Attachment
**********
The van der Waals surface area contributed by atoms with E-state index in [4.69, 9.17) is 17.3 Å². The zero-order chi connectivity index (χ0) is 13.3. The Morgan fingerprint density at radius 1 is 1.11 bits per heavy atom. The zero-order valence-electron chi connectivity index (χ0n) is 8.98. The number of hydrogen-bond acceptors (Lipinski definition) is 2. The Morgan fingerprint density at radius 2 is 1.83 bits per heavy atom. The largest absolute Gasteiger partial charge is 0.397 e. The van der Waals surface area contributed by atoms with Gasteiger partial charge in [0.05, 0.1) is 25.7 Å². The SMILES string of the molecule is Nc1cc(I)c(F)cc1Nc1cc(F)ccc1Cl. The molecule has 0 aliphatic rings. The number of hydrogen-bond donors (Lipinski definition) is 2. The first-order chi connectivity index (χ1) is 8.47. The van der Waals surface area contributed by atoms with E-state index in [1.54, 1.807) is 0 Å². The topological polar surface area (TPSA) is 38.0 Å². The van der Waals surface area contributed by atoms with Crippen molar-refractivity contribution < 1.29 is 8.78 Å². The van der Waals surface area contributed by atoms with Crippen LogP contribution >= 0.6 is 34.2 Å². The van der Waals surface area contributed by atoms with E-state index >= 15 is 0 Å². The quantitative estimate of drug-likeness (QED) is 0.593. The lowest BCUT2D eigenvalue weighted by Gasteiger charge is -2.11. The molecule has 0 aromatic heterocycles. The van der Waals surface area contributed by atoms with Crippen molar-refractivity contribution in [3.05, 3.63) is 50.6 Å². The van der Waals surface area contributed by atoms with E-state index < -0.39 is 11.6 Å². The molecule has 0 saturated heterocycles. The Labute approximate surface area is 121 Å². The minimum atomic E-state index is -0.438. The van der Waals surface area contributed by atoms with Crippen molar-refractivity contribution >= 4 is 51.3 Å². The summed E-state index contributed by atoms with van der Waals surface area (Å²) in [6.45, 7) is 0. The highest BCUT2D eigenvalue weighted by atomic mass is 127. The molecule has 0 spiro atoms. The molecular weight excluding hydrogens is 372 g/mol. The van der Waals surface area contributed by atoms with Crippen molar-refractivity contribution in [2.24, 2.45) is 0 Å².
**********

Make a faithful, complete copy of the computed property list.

The van der Waals surface area contributed by atoms with E-state index in [4.69, 9.17) is 17.3 Å². The zero-order chi connectivity index (χ0) is 13.3. The Morgan fingerprint density at radius 1 is 1.11 bits per heavy atom. The zero-order valence-electron chi connectivity index (χ0n) is 8.98. The number of hydrogen-bond acceptors (Lipinski definition) is 2. The Morgan fingerprint density at radius 2 is 1.83 bits per heavy atom. The largest absolute Gasteiger partial charge is 0.397 e. The van der Waals surface area contributed by atoms with Gasteiger partial charge in [0.05, 0.1) is 25.7 Å². The SMILES string of the molecule is Nc1cc(I)c(F)cc1Nc1cc(F)ccc1Cl. The molecule has 0 aliphatic rings. The number of hydrogen-bond donors (Lipinski definition) is 2. The first-order chi connectivity index (χ1) is 8.47. The van der Waals surface area contributed by atoms with E-state index in [1.54, 1.807) is 0 Å². The topological polar surface area (TPSA) is 38.0 Å². The van der Waals surface area contributed by atoms with Crippen molar-refractivity contribution < 1.29 is 8.78 Å². The van der Waals surface area contributed by atoms with Crippen LogP contribution >= 0.6 is 34.2 Å². The van der Waals surface area contributed by atoms with E-state index >= 15 is 0 Å². The quantitative estimate of drug-likeness (QED) is 0.593. The lowest BCUT2D eigenvalue weighted by Gasteiger charge is -2.11. The molecule has 0 aromatic heterocycles. The van der Waals surface area contributed by atoms with Crippen molar-refractivity contribution in [3.05, 3.63) is 50.6 Å². The van der Waals surface area contributed by atoms with E-state index < -0.39 is 11.6 Å². The molecule has 0 saturated heterocycles. The Labute approximate surface area is 121 Å². The minimum atomic E-state index is -0.438. The van der Waals surface area contributed by atoms with Crippen molar-refractivity contribution >= 4 is 51.3 Å². The summed E-state index contributed by atoms with van der Waals surface area (Å²) in [6.45, 7) is 0. The highest BCUT2D eigenvalue weighted by atomic mass is 127. The molecule has 0 spiro atoms. The molecular weight excluding hydrogens is 372 g/mol. The van der Waals surface area contributed by atoms with Crippen molar-refractivity contribution in [2.24, 2.45) is 0 Å².